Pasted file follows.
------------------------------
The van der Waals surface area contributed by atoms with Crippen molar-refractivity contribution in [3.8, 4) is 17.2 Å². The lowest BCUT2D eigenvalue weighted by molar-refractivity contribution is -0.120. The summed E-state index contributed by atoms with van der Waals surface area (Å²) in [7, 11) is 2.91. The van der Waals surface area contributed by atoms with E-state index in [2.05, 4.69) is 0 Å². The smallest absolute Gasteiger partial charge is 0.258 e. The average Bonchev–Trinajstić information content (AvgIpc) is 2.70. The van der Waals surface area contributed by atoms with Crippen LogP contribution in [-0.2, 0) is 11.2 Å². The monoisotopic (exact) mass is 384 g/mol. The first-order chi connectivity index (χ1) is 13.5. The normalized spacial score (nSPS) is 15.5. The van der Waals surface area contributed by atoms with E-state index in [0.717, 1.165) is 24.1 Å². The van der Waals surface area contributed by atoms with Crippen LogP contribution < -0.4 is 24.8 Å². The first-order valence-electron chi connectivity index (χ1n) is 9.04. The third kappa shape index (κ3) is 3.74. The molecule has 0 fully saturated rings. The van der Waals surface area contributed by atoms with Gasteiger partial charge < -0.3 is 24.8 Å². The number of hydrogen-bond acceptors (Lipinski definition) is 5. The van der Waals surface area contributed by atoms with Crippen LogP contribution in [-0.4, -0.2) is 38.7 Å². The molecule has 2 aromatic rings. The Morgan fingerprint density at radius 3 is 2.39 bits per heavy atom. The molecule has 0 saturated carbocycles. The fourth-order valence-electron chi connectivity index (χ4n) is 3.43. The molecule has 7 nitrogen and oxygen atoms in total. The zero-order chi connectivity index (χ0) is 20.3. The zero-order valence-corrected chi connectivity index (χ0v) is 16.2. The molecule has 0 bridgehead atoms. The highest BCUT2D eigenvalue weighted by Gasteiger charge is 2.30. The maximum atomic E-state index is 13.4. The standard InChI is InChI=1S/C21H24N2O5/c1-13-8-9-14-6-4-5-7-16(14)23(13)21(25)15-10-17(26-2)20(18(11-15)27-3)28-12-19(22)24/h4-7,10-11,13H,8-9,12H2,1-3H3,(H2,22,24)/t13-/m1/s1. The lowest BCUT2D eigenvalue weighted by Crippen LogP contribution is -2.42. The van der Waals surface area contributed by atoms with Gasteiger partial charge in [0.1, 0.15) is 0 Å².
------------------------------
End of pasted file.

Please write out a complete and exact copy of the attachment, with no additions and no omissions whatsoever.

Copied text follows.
The van der Waals surface area contributed by atoms with Crippen molar-refractivity contribution in [3.8, 4) is 17.2 Å². The lowest BCUT2D eigenvalue weighted by molar-refractivity contribution is -0.120. The summed E-state index contributed by atoms with van der Waals surface area (Å²) in [7, 11) is 2.91. The van der Waals surface area contributed by atoms with E-state index in [2.05, 4.69) is 0 Å². The smallest absolute Gasteiger partial charge is 0.258 e. The average Bonchev–Trinajstić information content (AvgIpc) is 2.70. The van der Waals surface area contributed by atoms with Crippen LogP contribution in [-0.2, 0) is 11.2 Å². The monoisotopic (exact) mass is 384 g/mol. The first-order chi connectivity index (χ1) is 13.5. The normalized spacial score (nSPS) is 15.5. The van der Waals surface area contributed by atoms with E-state index in [0.717, 1.165) is 24.1 Å². The van der Waals surface area contributed by atoms with Crippen LogP contribution < -0.4 is 24.8 Å². The first-order valence-electron chi connectivity index (χ1n) is 9.04. The third kappa shape index (κ3) is 3.74. The molecule has 0 fully saturated rings. The van der Waals surface area contributed by atoms with Gasteiger partial charge < -0.3 is 24.8 Å². The number of hydrogen-bond acceptors (Lipinski definition) is 5. The van der Waals surface area contributed by atoms with Crippen LogP contribution in [-0.4, -0.2) is 38.7 Å². The molecule has 2 aromatic rings. The Morgan fingerprint density at radius 3 is 2.39 bits per heavy atom. The molecule has 0 saturated carbocycles. The fourth-order valence-electron chi connectivity index (χ4n) is 3.43. The molecule has 7 nitrogen and oxygen atoms in total. The zero-order chi connectivity index (χ0) is 20.3. The zero-order valence-corrected chi connectivity index (χ0v) is 16.2. The molecule has 0 bridgehead atoms. The highest BCUT2D eigenvalue weighted by Gasteiger charge is 2.30. The maximum atomic E-state index is 13.4. The standard InChI is InChI=1S/C21H24N2O5/c1-13-8-9-14-6-4-5-7-16(14)23(13)21(25)15-10-17(26-2)20(18(11-15)27-3)28-12-19(22)24/h4-7,10-11,13H,8-9,12H2,1-3H3,(H2,22,24)/t13-/m1/s1. The lowest BCUT2D eigenvalue weighted by Crippen LogP contribution is -2.42. The van der Waals surface area contributed by atoms with Gasteiger partial charge in [0.1, 0.15) is 0 Å².